Tuesday, April 16, 2013

Dance Theatre of Harlem is Alive!

Michaela DePrince and Samuel Wilson. Photo: Matthew Murphy
It would be easy to attribute much of the audience's rousing support of the Dance Theatre of Harlem to sheer good will—a response to the company's rebirth after nine years of being dormant while the school remained open. But the bright news is that Artistic Director Virginia Johnson has found some truly outstanding young dancers to support the legacy and vision.

A wide-ranging program at the Rose Theater demonstrated the dancers' versatility. Balanchine's Agon opened—the ambition and near-hubris of leading with this challenging classic itself a huge statement. The dancers performed with intent and confidence, if not yet completely feeling it in their bones. The relaxed swagger that comes by commanding Balanchine may yet come. Chyrstyn Fentroy (second from the right in the photo below) possesses the long-limbed physique that Balanchine favored, and made the most of it in her pas de trois. Also of note were the compact, dynamic Ashley Murphy, and Gabrielle Salvatto, who dances with savoir faire.

Michaela DePrince was a revelation as Odile in the Black Swan Pas de Deux, paired with Samuel Wilson. I somehow missed DePrince, just 18, in the documentary First Position (it's in my Netflix queue), which presumably elaborates on her biography—she is from Sierra Leone, made an orphan by the war, and was adopted at four by a family in New Jersey. Now, she's every inch a ballet princess, with astonishing flexibility, ballon, balance, and composure. Age can only help enrich her acting skills. And Wilson is no slouch, packing a punch with refinement and bravura.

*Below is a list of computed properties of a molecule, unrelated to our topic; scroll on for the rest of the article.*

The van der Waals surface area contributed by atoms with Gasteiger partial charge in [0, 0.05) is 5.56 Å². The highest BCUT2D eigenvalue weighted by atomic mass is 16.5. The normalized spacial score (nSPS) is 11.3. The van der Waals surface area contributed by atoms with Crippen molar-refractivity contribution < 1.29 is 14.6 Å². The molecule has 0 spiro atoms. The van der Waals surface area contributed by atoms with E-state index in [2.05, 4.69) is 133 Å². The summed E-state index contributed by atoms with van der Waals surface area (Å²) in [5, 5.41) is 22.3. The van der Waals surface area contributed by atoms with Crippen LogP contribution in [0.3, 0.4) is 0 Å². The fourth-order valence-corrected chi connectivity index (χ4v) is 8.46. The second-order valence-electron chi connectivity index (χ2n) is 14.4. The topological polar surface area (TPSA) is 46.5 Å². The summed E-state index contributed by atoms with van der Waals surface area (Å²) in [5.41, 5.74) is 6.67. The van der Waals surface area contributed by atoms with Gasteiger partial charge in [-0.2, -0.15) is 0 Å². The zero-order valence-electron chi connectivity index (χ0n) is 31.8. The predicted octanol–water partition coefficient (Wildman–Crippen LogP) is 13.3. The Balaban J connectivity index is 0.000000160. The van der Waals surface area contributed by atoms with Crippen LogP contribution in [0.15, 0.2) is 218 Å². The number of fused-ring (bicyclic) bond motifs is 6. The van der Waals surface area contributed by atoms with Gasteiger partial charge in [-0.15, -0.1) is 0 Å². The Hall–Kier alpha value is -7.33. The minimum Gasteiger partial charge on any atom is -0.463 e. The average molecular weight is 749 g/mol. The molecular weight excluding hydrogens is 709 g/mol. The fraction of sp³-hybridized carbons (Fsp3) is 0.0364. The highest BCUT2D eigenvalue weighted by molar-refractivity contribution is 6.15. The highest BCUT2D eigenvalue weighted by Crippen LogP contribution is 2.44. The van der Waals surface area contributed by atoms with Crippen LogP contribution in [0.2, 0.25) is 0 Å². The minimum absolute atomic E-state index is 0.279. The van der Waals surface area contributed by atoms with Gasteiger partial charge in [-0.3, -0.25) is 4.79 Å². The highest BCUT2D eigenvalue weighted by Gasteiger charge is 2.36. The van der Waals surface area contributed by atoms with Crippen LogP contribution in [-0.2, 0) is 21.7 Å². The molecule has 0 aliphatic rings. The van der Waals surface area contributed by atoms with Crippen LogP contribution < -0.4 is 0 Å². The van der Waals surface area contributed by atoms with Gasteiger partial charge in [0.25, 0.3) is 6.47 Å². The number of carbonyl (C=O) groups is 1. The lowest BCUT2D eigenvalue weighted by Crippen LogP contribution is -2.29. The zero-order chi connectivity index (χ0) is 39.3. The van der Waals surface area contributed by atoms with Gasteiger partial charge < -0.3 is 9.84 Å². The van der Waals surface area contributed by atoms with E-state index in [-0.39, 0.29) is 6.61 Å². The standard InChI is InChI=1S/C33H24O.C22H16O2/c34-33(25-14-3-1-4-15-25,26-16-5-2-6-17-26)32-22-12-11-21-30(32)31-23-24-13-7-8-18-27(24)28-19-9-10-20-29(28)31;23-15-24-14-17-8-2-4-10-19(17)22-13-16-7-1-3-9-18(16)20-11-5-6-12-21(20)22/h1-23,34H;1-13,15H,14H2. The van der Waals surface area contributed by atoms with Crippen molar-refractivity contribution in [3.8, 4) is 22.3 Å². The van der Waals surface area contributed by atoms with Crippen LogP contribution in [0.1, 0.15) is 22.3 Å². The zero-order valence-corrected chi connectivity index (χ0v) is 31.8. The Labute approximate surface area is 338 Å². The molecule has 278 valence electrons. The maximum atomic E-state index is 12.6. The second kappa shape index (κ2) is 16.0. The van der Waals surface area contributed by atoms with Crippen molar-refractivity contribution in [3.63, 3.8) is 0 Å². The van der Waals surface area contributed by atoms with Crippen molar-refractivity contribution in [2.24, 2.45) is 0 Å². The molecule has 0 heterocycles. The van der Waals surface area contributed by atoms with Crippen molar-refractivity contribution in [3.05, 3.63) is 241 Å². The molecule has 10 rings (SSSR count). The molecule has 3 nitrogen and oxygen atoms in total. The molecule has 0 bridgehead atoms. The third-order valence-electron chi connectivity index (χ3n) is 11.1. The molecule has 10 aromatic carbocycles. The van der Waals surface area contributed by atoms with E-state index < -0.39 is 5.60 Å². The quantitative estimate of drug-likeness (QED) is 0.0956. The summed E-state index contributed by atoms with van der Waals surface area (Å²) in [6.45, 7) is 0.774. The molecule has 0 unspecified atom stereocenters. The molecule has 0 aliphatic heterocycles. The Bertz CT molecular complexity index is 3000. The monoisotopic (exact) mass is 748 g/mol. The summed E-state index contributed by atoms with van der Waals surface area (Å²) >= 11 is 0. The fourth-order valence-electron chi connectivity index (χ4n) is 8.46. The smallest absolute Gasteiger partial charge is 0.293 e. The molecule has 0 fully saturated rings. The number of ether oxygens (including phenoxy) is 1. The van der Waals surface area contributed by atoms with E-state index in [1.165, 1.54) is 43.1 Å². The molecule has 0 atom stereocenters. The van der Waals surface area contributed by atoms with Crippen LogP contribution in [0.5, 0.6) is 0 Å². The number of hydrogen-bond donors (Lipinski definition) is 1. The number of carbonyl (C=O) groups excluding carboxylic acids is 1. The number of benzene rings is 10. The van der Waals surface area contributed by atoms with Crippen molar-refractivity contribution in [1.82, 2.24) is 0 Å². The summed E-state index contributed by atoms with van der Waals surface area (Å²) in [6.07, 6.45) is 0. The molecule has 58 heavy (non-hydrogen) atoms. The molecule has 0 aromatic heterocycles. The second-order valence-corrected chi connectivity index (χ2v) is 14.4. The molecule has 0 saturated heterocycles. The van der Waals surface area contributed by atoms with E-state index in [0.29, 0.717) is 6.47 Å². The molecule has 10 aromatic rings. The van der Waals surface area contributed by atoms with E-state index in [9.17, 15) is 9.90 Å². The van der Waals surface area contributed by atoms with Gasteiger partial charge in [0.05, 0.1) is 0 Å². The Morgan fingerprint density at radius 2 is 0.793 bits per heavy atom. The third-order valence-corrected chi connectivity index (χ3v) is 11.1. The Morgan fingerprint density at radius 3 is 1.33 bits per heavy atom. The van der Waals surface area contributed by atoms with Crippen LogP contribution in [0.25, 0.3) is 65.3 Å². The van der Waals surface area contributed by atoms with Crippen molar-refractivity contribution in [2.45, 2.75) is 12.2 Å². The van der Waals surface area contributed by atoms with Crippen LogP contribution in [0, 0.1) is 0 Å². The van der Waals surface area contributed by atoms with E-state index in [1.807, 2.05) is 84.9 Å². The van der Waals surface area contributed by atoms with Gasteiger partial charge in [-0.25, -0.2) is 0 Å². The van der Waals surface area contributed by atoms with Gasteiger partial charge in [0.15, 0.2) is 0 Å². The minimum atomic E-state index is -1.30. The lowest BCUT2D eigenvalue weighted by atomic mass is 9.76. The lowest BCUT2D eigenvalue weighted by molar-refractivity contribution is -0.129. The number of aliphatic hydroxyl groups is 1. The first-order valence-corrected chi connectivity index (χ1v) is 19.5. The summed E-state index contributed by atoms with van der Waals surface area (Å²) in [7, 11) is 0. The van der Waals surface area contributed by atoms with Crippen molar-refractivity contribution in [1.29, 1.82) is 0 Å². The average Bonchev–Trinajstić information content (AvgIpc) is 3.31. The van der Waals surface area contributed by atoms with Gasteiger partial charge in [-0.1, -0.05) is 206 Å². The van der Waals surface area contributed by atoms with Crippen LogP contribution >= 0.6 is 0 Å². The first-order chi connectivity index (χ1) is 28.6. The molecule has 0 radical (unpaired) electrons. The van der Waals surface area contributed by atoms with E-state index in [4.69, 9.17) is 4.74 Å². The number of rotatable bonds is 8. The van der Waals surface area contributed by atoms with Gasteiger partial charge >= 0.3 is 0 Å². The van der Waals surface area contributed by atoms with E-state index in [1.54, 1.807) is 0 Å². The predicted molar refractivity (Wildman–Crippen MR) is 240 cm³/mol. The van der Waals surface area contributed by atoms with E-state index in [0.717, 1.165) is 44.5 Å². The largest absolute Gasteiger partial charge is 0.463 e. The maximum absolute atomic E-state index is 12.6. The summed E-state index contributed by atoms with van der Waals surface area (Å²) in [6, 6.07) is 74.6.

Return. Photo: Matthew Murphy
Return, to R&B hits, provided further discoveries. Robert Garland, resident choreographer, created it for DTH's 30th anniversary in 1999. He manages to reveal the prowess and admirable chops necessary to perform ballet at a high level while showing it can be as fun as club dancing. Da'Von Doane sold it though, shifting seamlessly between the two forms and looking for all the world like he'd won the lottery. Francis Lawrence (at left in the photo above) also looked like he was having a ball, soaring through leaps.

Less successful is the New York premiere of Far But Close, which is weighed down by spoken word text by Daniel Beaty; its earnestness hangs like a fog bank over John Alleyne's movement, a blend of lyrical, bold ballet with a dash of Forsythe, but undistinguished in dynamics between sections. Daniel Bernard Roumain wrote the score, which he played live with a small ensemble. Murphy, Doane, Stephanie Rae Williams, and Jehbreal Jackson danced with some heat, but the sum total missed the mark. Still, commissions are important and DTH's future... well, it exists! Kudos to everyone who made it happen.

Saturday, April 6, 2013

ABT Studio Company—Raw Talent and Promise

Catherine Hurlin in George Balanchine's Tarantella. © The George Balanchine Trust. Photo: Erin Baiano.
Notes on ABT Studio Company, which performed as part of Pace Presents at the Schimmel Center: